Most schools fail to provide a daily act of collective worship so perhaps it is time to alter the requirements, writes chief inspector David Bell
The Butler Act, named after RA Butler, the Tory minister of education in the war-time coalition government, was a landmark piece of social and welfare legislation, as well as being designed to address pupils' personal and academic development.
On Wednesday, I addressed an audience of politicians, teachers and the media, celebrating the 60th anniversary of the Act, exploring its lasting legacy, and considering the extent to which the education system has met the challenges set 60 years ago.
The Act made it a duty of local education authorities to contribute towards the spiritual, moral, mental and physical development of the community. My speech focused in particular on the physical and spiritual aspects of this duty.
The drills and exercises associated with physical education in 1944 have given way to dance, gymnastics and the study of health and fitness. At the same time, fast-food diets, computer games and television are resulting in many young people living far less physically active and healthy lifestyles.
Consequently, progress on the one hand is being counterbalanced, or worse, cancelled out, by the low levels of fitness and high levels of obesity among the young.
So, is it time to recapture Butler's aspiration for the physical development of pupils and inject more of the "physical" into physical education? Should schools, supported by government, ensure rather than encourage pupils to follow a healthy diet while they are in school; prevent the unnecessary use of computers, and insist that pupils go outside and run around when the weather is fine?
Maybe, just maybe, some features of school life in 1944 were better than they are today.
As for spiritual development, this is one of the most controversial legacies of the Act. In Butler's time, spiritual development was probably considered to be synonymous with the daily act of Christian worship, and this remained largely unquestioned for years.
Butler was unequivocal that the statutory requirement for collective worship, first introduced by his 1944 Act, would be widely welcomed.
However, I struggle, as do my inspectors and most secondary schools, with the requirement that every school day shall include an act of collective worship. What, as a society, do we think about collective worship in non-denominational state schools?
Then there is the issue of the "daily" nature of the requirement. How many people in this country, apart from schoolchildren, are required to attend daily worship? Are we right to be requiring from our young people levels of observance that are not matched even by the Christian faithful?
Would it perhaps be better to encourage an interest in matters of a spiritual and religious nature, which fitted better into the society of which the schools and the pupils are a part? An opportunity to debate and discuss as well as to worship?
We cannot ignore the fact that 76 per cent of our secondary schools are breaking the law by not complying with this statutory requirement. I do not think they do so lightly, and believe that by making the requirement for collective worship weekly, or even monthly, rather than daily, we would immediately and significantly reduce current levels of non-compliance. In the process, we would encourage all of those who participate to do so in a more meaningful way.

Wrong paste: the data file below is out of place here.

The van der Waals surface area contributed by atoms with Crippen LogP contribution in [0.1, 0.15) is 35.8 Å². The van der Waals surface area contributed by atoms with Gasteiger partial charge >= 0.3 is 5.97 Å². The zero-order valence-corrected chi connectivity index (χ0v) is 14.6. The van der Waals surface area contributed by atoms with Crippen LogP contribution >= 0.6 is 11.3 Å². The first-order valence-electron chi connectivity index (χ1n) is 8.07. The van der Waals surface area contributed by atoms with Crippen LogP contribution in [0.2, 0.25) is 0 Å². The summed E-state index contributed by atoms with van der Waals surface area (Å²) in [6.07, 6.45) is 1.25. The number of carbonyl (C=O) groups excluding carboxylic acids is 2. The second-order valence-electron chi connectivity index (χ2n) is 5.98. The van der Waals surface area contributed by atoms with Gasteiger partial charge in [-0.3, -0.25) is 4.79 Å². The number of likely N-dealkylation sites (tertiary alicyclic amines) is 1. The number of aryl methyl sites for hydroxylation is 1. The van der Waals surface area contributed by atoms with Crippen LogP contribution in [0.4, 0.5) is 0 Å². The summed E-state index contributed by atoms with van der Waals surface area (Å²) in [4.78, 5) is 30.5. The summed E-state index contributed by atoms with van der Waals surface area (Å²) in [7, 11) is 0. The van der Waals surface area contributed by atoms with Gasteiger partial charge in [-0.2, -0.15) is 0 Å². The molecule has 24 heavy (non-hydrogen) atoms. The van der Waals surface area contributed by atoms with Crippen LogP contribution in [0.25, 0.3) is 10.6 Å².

This is a serious, complex and sensitive issue, which should be of interest to those of faith and those of no faith because we all have a responsibility to consider how best to cultivate spiritual awareness. That is one of the reasons why I am in no way challenging the importance of religious education as a component of the national curriculum.
Indeed, I welcome the possibility of a national framework for the teaching of religious education as a further contribution to enhancing the role of the subject in the curriculum. Young people must never be denied access to that crucial body of knowledge which is encompassed in religious education.
But I am convinced that we should give this matter further consideration and I hope that my comments will stimulate more thought and debate.
We should celebrate the progress that the education system has made since 1944. Local education authorities, governors, heads, teachers and carers have worked hard and achieved much that is now taken for granted.
Our young people are better educated. They enjoy greater opportunities than ever before and their aspirations are higher than we could have dreamed of when we were their age.
There is, however, a lot still to be done if we are to fulfil the vision for education outlined in the 1944 Act. The Children Bill is about to return the child to centre stage and we must ensure each child has the best possible opportunity to achieve their potential.
It is time now for the generations who have benefited from Butler's visionary thinking to repay their debt to him and seek to improve further the life chances of the generations to come.